A huge rescue mission to save a caver who fell 50ft from a ledge two days ago is continuing into the night.

The victim, who has broken multiple bones after plunging into the cave, has suffered a series of life changing injuries, it has been reported.

He has been trapped underground in the Ogof Ffynnon Ddu cave system under the Brecon Beacons since Saturday as rescue workers try and figure out how to save him.

The man, who is in is mid-forties, suffered suspected spinal injuries, a fractured leg, broken breast bone and collar bone. as well as a broken jaw, mouth injuries and neck lacerations.

He’d been crushed by a boulder after falling.

More than 200 rescuers working in teams on 12-hour shifts are involved in bringing the man the two miles to safety.

There are concerns the man may not be brought to the cave of the mouth for treatment before midnight tonight.

Peter Francis, 74, from South and Mid-Wales Cave Rescue Team, said: “We can confirm that the man has multiple injuries but they are not life threatening.

“We’re very optimistic now, it’s a matter of time before we get him out.

“He’s warm, he’s stable. The doctor with him is monitoring him the whole time and we’re not worried about him getting hypothermia.”

Mr Francis said the man was “an experienced, fit caver” and “it was a matter of putting his foot in the wrong place”.

The injured caver had travelled more than 100 miles to set off for the “exploration of a lifetime” in the renowned underground warren.

He fell in the part of the caves known as Cwm Dwr – Welsh for water valley – not far from the entrance where he went in.

But he could not be taken back out that way because of his injuries.

Instead rescuers had to inch him through another route to reach the surface at a mountain spot called Top Entrance.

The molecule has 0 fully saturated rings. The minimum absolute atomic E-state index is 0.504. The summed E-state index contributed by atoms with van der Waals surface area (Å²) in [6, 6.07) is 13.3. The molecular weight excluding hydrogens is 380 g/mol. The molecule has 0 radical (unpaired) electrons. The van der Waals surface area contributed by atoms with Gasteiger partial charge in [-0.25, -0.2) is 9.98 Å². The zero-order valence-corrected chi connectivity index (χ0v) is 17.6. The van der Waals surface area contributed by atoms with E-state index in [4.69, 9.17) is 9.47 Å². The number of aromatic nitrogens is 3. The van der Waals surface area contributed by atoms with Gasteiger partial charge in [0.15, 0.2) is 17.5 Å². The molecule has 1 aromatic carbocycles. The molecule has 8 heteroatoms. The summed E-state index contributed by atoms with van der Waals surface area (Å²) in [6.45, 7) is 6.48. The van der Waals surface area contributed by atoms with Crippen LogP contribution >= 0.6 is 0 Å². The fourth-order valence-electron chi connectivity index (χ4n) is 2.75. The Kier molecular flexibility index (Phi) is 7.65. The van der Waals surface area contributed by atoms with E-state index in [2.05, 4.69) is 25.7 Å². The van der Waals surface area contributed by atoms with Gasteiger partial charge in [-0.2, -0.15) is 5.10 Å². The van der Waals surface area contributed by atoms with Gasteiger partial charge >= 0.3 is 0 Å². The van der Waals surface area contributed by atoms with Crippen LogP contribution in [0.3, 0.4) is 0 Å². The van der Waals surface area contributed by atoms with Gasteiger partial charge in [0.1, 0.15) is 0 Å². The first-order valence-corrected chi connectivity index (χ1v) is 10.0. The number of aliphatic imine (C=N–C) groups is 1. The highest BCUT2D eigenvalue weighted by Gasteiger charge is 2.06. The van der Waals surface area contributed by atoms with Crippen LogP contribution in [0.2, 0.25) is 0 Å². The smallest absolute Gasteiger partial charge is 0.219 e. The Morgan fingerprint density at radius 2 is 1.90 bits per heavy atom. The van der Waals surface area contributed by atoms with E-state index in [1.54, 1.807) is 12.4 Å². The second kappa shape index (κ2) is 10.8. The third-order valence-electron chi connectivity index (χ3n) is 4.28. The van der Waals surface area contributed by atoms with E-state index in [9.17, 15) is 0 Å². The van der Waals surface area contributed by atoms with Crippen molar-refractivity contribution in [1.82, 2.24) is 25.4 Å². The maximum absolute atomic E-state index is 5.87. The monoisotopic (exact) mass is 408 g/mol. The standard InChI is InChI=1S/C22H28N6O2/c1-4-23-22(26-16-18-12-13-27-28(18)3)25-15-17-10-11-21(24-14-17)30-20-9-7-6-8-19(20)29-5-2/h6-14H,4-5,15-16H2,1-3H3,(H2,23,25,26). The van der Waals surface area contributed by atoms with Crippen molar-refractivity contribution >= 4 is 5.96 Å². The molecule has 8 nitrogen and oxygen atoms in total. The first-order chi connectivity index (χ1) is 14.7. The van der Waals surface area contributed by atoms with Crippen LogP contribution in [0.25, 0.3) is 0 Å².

It included wading through an underground stream with the man on a floating stretcher.

The teams of more than 200 rescuers are “completely confident” about bringing him out even though it may take many more hours of graft.

One said: “If we get him out at dawn then so be it. It is all about safety.

“Let’s face it, he’s lucky to be alive so we don’t want to do anything to make it worse than it is.”

Paul Taylor, spokesman for South and Mid Wales Cave Rescue Team, said: “The incident started around 1pm on Saturday when a man who was with him alerted us that his partner had fallen.

“I don’t actually know how many were in the group but there would’ve been more than two.

“They had gone in the Cwmdoor entrance, which is the middle entrance, before he fell.”

Asked about the man’s condition, Mr Taylor, also the chairman of the Gloucestershire Cave Rescue Group, said: “He’s doing pretty good as far as I understand. He’s been talking throughout so that’s something.”

He said rescuers are attempting to keep the man fed and warm as well as deal with basics such as removing bodily fluids.

“We’re moving him towards the top entrance. We’ve been keeping him on the move since it started,” Mr Taylor said.

At least eight rescue teams from across the UK have joined the operation, including the Gloucestershire Cave Rescue Group, Midlands Cave Rescue Organisation, Derbyshire Cave Rescue Organisation, Mendip Cave Rescue, South East Cave Rescue Organisation, the Cave Rescue Organisation, and Upper Wharfedale Fell Rescue Association.

The system is a favourite for experienced cavers but too challenging for novices.

The caver fell shortly after going into the caves near the Cwm Dwr section, which is renowned for tough crawling and high ledges.

Julian Carter, warden at the south and mid Wales rescue team, said the cave held a lure for adventures as it was the deepest and the third longest in the UK.

He said the cave was split over many levels with active streams, technical sections, and steep climbs and has three separate entrances.

The warden said the site where the injured man was dry but dark and they had focused on keeping him warm and a floating stretcher was used as teams moved the man along an active stream way.

“It has been a challenging rescue because of where this person was we couldn’t take them out of the nearest entrance,” Mr Carter said.

“The care has been excellent. We’re very good at keeping people warm and avoiding hypothermia.”

Fellow warden Paul Taylor said: “He has been talking with people with our fellow cavers who are his rescuers and that’s as much as we know.

“If it will be today I don’t know but as far as I understand it’s going well. It will happen when it happens.”